While Filatov certainly doesn’t advocate the same oppressive methods as Krylenko (one of the engineers of the purges) he does share the same perspective on chess as a tool for promoting culture. When asked if any other wealthy Russians have followed his example, Filatov responded, “Rather, I am a successor. Do you know that this idea was already realized? And do you know by whom? Stalin. In 1935 a tournament was held at the Pushkin Museum. The Soviet government demonstrated to the world that the Soviet Union had not sold off Russian cultural heritage.”

A Letter from the Front – Aleksandr Lakitonov 1947*

On Art:

Filatov believes that this cultural heritage is deeply undervalued. He makes an interesting comparison between the French Impressionist and Russian Realist schools:

Not a single country experienced more serious upheavals in the twentieth century than Russia: the war with Japan, the revolutions of 1905 and 1917, World War I, the Civil War, the Great Patriotic War, famine, repression… all the experiences, these incredible emotions, are visible in the works of Russian artists. Certainly French Impressionism is beautiful. But when Russian Impressionists depict life, there is a different intensity of emotions. Think of “Bathing of a Red Horse” by Petrov-Vodkin. Or Laktionov’s “Letter from the Front” at the Tretyakov Gallery.”

While I may not agree with his choice of examples, I certainly agree with Filatov’s assertion that Russian painting is undervalued. And his comparison of the Russian and French Impressionist schools does a good job of standing in for  larger differences between Russian and Western artistic traditions. The French impressionists produced beautiful experiments in form and color, but the thematic content of their work was much less daring; if it can be said to have any social meaning, it is that leisure time, if you are wealthy, is very enjoyable. To contrast, the work of Russian painters at the same time dealt with class, the urban migration of the peasantry, the need to preserve a rapidly dying Russian folk culture, the conflict of western and eastern forces on Russian culture, revolutionary rumblings, spiritual chaos, etc.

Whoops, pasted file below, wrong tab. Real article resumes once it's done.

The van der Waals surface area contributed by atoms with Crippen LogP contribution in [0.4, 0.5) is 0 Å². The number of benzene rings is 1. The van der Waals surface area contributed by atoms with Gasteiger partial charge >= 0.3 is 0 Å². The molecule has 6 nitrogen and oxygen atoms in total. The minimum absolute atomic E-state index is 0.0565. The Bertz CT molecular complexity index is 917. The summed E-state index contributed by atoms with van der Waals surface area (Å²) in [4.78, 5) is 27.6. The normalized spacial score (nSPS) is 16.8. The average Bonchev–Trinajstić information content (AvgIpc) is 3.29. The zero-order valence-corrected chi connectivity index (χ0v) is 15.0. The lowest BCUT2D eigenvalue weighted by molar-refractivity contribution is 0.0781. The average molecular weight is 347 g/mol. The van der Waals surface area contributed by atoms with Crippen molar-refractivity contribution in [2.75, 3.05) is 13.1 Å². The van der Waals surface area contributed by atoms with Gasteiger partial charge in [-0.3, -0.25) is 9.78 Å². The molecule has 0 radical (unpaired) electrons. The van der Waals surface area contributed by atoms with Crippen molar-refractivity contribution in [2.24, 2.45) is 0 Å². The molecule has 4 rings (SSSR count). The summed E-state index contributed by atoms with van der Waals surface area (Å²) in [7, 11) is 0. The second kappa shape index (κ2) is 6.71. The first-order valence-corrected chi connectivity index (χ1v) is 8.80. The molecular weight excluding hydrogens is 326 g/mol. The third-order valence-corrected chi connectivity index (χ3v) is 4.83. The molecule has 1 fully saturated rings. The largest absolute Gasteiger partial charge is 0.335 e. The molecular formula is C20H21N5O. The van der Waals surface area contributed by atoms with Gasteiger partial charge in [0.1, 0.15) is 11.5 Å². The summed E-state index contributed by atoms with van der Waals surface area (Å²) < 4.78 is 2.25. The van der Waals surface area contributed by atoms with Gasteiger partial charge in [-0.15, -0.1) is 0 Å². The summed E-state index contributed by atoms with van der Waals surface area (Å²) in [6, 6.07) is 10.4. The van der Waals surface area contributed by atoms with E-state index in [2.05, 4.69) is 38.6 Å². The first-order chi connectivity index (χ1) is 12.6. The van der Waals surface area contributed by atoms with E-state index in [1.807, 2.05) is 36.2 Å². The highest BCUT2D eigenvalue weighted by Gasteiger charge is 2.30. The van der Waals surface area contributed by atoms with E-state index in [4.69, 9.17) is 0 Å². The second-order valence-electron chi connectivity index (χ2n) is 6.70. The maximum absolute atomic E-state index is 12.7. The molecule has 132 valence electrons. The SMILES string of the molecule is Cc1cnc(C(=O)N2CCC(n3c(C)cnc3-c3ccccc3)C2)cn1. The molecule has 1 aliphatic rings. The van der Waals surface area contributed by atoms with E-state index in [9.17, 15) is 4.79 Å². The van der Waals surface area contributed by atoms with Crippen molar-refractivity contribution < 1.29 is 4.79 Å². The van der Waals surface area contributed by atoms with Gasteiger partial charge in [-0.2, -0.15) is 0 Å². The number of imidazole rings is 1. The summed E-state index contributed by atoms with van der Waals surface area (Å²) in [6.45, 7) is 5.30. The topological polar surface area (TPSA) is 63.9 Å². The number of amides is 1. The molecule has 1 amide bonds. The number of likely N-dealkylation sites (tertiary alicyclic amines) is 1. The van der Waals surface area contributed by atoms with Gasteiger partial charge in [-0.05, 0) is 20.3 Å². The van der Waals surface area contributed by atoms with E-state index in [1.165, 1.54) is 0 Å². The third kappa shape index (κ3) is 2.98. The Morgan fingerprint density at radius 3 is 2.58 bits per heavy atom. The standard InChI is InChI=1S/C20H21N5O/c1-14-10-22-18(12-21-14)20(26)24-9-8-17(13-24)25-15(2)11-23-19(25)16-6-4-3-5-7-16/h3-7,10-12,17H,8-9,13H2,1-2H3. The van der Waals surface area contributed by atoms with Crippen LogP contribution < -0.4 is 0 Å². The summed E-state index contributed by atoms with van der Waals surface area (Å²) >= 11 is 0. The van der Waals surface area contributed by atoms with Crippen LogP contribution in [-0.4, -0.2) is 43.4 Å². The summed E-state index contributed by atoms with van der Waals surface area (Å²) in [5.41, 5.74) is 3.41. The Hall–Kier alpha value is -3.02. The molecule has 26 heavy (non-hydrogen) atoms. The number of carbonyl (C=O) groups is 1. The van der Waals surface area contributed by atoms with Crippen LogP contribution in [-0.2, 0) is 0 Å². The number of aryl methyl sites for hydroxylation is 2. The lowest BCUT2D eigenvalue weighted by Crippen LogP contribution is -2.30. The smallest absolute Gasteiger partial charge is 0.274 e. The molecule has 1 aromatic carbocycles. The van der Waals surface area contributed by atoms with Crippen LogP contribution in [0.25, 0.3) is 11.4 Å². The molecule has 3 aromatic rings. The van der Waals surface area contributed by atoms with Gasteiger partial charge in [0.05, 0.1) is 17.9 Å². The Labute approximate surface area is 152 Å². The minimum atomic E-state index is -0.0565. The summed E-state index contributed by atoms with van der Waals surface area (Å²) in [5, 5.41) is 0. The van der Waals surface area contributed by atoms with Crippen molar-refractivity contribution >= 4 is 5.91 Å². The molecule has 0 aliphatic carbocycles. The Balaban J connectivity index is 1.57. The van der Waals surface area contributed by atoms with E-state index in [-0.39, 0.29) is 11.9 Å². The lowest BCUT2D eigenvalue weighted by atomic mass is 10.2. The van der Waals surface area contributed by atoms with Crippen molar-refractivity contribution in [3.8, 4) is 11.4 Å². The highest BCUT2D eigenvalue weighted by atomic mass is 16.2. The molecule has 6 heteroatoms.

Which isn’t to say that Russian art is interested in content while western art is interested in form. The wildest formal developments of the turn of the century came from Russia in the work of the suprematists and constructivists, which were anything but playful experiments. They set as their goal nothing less than a total restructuring of civilization.

On Philanthropy:

Filatov concludes his interview with a hopeful eye towards a more generous future for Russia’s super-rich. The modern Russian state doesn’t support the cultural institutions built up during Soviet rule. No one could or should follow in the footsteps of Stalin. But perhaps today’s Russian industrialists will begin to follow in the footsteps yesterday’s Russian industrialists and commit their fortunes to the arts and society.

For many entrepreneurs this may be some kind of example. We have thousands of wealthy people. And if those wealthy people did the same, we would be living in a different country. And society’s attitude towards entrepreneurs would change.”

* Image courtesy of Wikipedia

Update 5/16

Filatov has been involved in an annual event that combines chess and art in his native region of Dnipropetrovsk, Ukraine. Link

Moscow Metro as Moving Museum

Image courtesy of Ria Novosti

Museums in Moscow are employing the aggressive tactics of advertisers to bring art into public spaces.

For years advertisers have been looking for new ways to get our attention as we move through cities. For us consumers, it can be exhuasting to block out all of the attempts to influence our brand loyalties and buying behavior. Ads are plastered on every wall, floor and ceiling – every taxi cab, every bus and, of course in the subway. In one special train in the Moscow metro system, however, there are some oddly beautiful ads going up.

Reproductions of watercolors by Mikhail Vrubel, Karl Brullov, Kazimir Malevich and a number of other influential artists are on display, courtesy of the Tretyakov Gallery.

Here’s an excerpt from an article on the project at RT:

“This is the fifth launch of the Watercolor train – the first one was introduced in 2007. Since May 2009 the train-gallery displayed masterpieces from the St Petersburg-based Russian Museum. In 2010 it was decorated with works from the collection of Moscow’s Pushkin Museum of Fine Arts. […] This year’s display coincides with the 77th anniversary of the Moscow Metro.”